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Todd Smith says
Wow, what a great idea! I’m going to have to think about how I can start a network like this.
Deb@Bird On A Wire says
Fabulous idea to put into practice. Thank you for the kind mention!
Jackie Cameron says
Let your network know you need help – oh my how timely that is Liz…thank you!
I will hold onto that thought for the next wee while.
Richard Reeve says
A barn raising is all about turning to your neighbors to do what can not be done alone…I think I’m beginning to “see” where you are going with this and indeed if my vision serves me, it does seem replicable. I like how trust gets thrust into the center of the model. That is key. Nobody want a 16 inch beam hitting them in the head…
Karin H. says
A true network – or friend – will tell you when things are not working, I hope.
So just to let you know your link “Watch for and Welcome” ends up somewhere else than I think you intended 😉
As for the importance of a trustworthy network: once found (or should that be founded?) you have to cherish it as a valuable asset, not just in business but in live too.
Karin H. (Keep It Simple Sweetheart, specially in business)
Lissa Boles says
Love this piece and (can you hear the Twilight Zone theme-song playing?) did something similar – albeit with less measured forethought (something to be said for it!) – a few years ago.
Hungry for a growth-focused community (answering a calling I didn’t see clearly for a year or more), I began an informal search for a network to replace the one I had as a coach in training, and this is what showed up.
I joined a Success Team made up of 5 passionately entrepreneurial folks with a sense of calling and mission (very important to me) and differing points of view (cross-pollination so it was less likely Iâd get rigid or stuck in my views). We just shared dinner together, bringing 7 years of unbelievable connection and mutual support to an end: moves, marriages and more made it clear that our time together, at least formally, was complete.
Four folks from my graduating coach training joined me in setting up monthly calls to touch in, share what was up and elicit ideas, honest but heart-felt critique and all-round support. In five years we’ve only missed two calls, and the value of our connection is incalculable.
I sought out a spiritual mentor – someone with experience in business and a long history of non-denominational spiritual focus (as a spiritual free agent, that was key for me) who could help me stay sharp, honest, open and real with my eye/heart on what really mattered most. Can’t say enough about the value of that.
Last, and most unexpectedly, while my husband/partner and I did interviews and research to help us suss out and solidify our working True Callings theories, we met folks living their callings really successfully and set up regular calls (the recordings of which are our learning library) and found that, over time, there was a whole whack of mutual learning and out of the box living resulting from those calls.
And then there’s my client work, which demands that I stay on my toes and keep playing my best game so I can serve to the best of my ability. I’ve made it a regular practice to have a monthly check-in conversation with each of them where I ask they honestly assess my performance, and that’s been a huge boon.
Looking back Liz, I can’t help but wonder what this network of mine – formal and informal – would have looked like if I’d had your guideline to work from. And now that Iâm looking for a new Success Team (feeling a little orphaned, to be honest) I appreciate having this in hand and look forward to seeing it help me add â and share â more value more intentionally.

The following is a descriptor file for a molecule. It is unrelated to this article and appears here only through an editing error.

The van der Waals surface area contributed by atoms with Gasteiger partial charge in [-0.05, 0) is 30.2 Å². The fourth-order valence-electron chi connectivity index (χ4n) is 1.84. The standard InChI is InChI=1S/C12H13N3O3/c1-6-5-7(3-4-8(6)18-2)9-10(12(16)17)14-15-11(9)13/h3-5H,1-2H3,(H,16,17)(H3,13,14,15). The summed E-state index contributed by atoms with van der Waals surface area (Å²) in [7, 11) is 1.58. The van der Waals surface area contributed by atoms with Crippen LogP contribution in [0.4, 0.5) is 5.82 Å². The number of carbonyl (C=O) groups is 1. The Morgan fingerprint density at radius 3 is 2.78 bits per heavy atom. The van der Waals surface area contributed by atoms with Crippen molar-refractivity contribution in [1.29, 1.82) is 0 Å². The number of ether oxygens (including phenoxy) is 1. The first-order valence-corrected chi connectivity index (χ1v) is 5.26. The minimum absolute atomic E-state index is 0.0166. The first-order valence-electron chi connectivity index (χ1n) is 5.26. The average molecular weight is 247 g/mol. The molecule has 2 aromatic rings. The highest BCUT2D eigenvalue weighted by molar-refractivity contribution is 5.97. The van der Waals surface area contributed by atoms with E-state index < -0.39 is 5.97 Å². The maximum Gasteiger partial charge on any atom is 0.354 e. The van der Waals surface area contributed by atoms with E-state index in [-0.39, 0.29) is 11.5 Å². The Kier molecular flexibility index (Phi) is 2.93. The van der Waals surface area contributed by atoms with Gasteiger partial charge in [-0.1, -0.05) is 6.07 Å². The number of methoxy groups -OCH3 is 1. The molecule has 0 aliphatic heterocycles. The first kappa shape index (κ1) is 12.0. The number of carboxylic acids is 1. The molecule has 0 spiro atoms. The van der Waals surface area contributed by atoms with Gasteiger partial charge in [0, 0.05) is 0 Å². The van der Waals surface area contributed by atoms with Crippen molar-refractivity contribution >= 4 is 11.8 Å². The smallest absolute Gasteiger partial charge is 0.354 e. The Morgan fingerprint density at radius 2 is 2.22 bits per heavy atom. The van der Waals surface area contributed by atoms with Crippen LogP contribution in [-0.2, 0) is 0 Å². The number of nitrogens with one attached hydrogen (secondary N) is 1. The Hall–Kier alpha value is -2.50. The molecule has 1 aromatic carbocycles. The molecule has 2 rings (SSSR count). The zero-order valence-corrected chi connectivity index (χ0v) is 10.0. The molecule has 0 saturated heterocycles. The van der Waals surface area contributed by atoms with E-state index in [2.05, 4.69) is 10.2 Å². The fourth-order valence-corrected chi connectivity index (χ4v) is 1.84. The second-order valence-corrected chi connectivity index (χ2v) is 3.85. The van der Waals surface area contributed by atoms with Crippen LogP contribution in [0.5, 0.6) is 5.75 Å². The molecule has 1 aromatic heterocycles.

Thinking about how developing networks in a transparent way can help us model network-creation for our students.
And wondering what they can teach US about network development.
Thank you, Liz!
Amy Derby says
You know that zen proverb of “when the student is ready the teacher appears?” Well one of the things I love so much about Twitter and Linkedin is that I’m surrounded by all kinds of teachers. All I have to do is show up and ask, and wisdom appears. Within minutes, I can find a choice of teachers, referrals, folks to hire, answers, new ways to do things… whatever I want is there, almost instantly. And because folks know I’m always there to help in return, it’s like a big happy circle rather than a one-way street. We’re all developing each other. 🙂
Juliann Grant says
Like Amy said just before this comment, I agree that somehow I always find the right information from the right person at the right time. Something about being aligned with our purpose, and being a little fearless in our exploration (HT to Richard Reeve) that opens up the right doors. It is very helpful to have a core group of people to trust and get continual feedback on our personal and professional development. What you have laid out is precisely what good leaders must do to build their vision around the future they desire to create.
Thanks for your insightful views and being a beacon of light for us students.
Kian Ann says
Awesome advice Liz. and I think its timely too, given the not so brilliant economy, its a great time to learn to “fix our own homes” and re-evaluate ourselves.
With song-writing and music here in Austin luckily we have our Austin Songwriter’s group, what a supportive bunch with plenty of expertise to draw on when I need a little direction. Or inspiration.
And about blogging I feel my gurus thus far are you, Barbara Swafford, Cath Lawson and Vered (Vered of Mom Grind.)
I feel awfully lucky.
ME Liz Strauss says
Everyone has brought so much wisdom to this post, as usual.
Richard, no beams in the head is what we’re talking about. No running into walls is also a good rule.
Lisa, your experience is a blog post. I hope you write it.
Amy and Juliann, much to be said about being open to the teachers around us — like the folks in this comment thread. 🙂
I would only add to never overlook someone as a potential mentor – even your students.
Everyone has something to teach and even the lessons we think we already know can be relearned again and even the most unlikely of circumstances can bring new understanding.
Love this post and thank for sharing!
ME Liz Strauss says
With you on that … everyone I’ve ever met has had something that I wished to learn how to make my own.
scott schnaars says
Liz, this is really terrific. Thanks for taking the time to put this together and share. It makes great sense, is simple to digest and is one of those timeless posts that is well worth coming back to.
ME Liz Strauss says
Thanks for coming over. This one got some attention and hopefully folks will take it to heart. We could all use more support. 🙂
Really great information about making personal development network.
Jim Littlefield says
Napoleon Hill speaks about having a mastermind team in the book “Think and Grow Rich”. Read the chapter titled, “Power of the Master Mind”.
Send me an email through my site if you want a link to an eBook/audio book version. I don’t have a link handy.
It’s the bible of self improvement and achievement.